But I let it slide. After all, I had to remember the other M states, and then we moved on to the eight N states, then the four As, the three Cs, and so on until we had all fifty. We’d gotten thirty of the state capitals before we reached our destination, much to my dad’s irritation at that distraction.

Thanks to this unintentional teaching moment, however, I can not only rattle off the names of all fifty states with confidence (even if I’m still no great shakes at math–when I related this anecdote to my cousin, we shared a laugh, paused, frowned thoughtfully, then proceeded to run through the list ourselves. We kept coming up with only 48 or 49. Finally, I pulled out a pen and paper and wrote them down, tallying each one obviously and carefully. When we counted fifty names that had all been previously stated, we concluded that we successfully passed fifth grade geography but might need a refresher in kindergarten finger-counting), but I also know this: don’t ask what a guy is thinking or how he came up with that one. If it’s really important to him, he’ll blurt it out in the middle of a car ride or dinner or even a business meeting, even if it has no discernible relation to whatever the previous subject was.

And since what’s really important to him might be refreshing his memory as to what all the ‘M’ states are, you probably don’t want to know what isn’t important. The same goes the other way for the opposite sex: guys who are in a car with me are just as likely to hear that I’m trying to figure out whether too much snow has collected in the wheel wells for me to use the brakes properly as they are to hear me muse on whether or not there are gay Vulcans, Trek’s overall denial of homosexuality notwithstanding. Either way, we’re all better off keeping some thoughts to ourselves.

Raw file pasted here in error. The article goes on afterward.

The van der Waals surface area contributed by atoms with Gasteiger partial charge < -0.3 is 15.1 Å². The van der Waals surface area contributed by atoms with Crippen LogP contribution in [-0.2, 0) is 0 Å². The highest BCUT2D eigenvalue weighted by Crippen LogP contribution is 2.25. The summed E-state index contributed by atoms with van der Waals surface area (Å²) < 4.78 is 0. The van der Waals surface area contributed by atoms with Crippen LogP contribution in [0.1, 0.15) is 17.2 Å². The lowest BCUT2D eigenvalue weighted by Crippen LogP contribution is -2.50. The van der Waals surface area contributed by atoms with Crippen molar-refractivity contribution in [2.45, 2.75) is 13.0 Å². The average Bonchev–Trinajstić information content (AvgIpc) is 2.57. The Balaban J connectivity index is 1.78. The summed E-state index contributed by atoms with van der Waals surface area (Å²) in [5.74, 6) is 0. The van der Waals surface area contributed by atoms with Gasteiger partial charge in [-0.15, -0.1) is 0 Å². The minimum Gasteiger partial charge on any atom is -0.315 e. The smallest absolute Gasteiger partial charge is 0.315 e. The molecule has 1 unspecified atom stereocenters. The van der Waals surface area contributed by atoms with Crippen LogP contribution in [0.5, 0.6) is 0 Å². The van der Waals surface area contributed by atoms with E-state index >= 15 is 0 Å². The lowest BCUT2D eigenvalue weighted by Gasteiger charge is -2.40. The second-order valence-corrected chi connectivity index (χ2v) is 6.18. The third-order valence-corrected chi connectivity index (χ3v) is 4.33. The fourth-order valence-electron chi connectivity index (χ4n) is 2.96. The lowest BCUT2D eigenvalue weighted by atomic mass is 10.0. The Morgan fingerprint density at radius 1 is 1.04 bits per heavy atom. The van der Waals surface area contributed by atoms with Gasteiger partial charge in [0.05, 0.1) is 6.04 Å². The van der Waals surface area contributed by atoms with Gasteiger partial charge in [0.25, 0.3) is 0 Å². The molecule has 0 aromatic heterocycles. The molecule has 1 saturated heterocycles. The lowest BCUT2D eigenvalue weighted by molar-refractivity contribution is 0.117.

So here’s to you, Dad! I hope you and your fiancee are sharing some very nice time as very close friends, and here’s a list of the fifty state capitals. Happy birthday.

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8 Comments
  1. I like to subject my 9 year old daughter to my random musings too. Funny thing was that last night over dinner we argued for 5 minutes about the capital of Georgia being Atlanta. I swore it was Savannah! “Well dad, I don’t know what else to tell you, but you’re wrong. I’ll ask my teacher about it tomorrow” she finally said. Well, I didn’t want the teacher judging me in case I was wrong, so I finally got up and Googled it. It IS Atlanta! That seems too obvious…

    Ha, I subjected you to my random musings too!!

    • I shall subject my father to your random musings now to see how he likes it! Now I don’t remember if we got to the capital of Georgia…I doubt we did, because I suspect I would have dismissed Atlanta as too obvious myself. Granted, having lived in Colorado most of my life, my grasp of eastern U.S. geography gets fuzzy at times.

      More random musings in return!

  2. crispyindeed permalink

    Your dad sounds like a cool guy to talk with! Well, besides sex.. I can only imagine how awkward that can be. I went to the movies with my dad and his gf about a couple years ago, and during one short sex scene, I was so uncomfortable, just thinking about it now makes me squirm. It was short and not full nudity, but nonetheless, AHHH!

    • He’s pretty awesome. And as much as I wanted to evaporate or be magically teleported away from that room when that conversation was taking place, it’s still good to know that he accepts that people, including his daughter, have sex. Although any PG-13 or higher movie is one I’ve learned not to watch with my parents.

  3. Hahah! Your dad sure is a riot (^__^). Betcha being random is how he keeps himself young, my aunt used to say that Getting older is optional, growing up is mandatory. Tell ur dad Happy belated birthday =)

    • I will tell him! I still haven’t quite figured out how to break the news of his new online presence to him yet, however. :p

      Your aunt is awesome. I still have the sense of humor and level of maturity more appropriate to my eight-to-ten year-old male ski students. Keeps me fresh!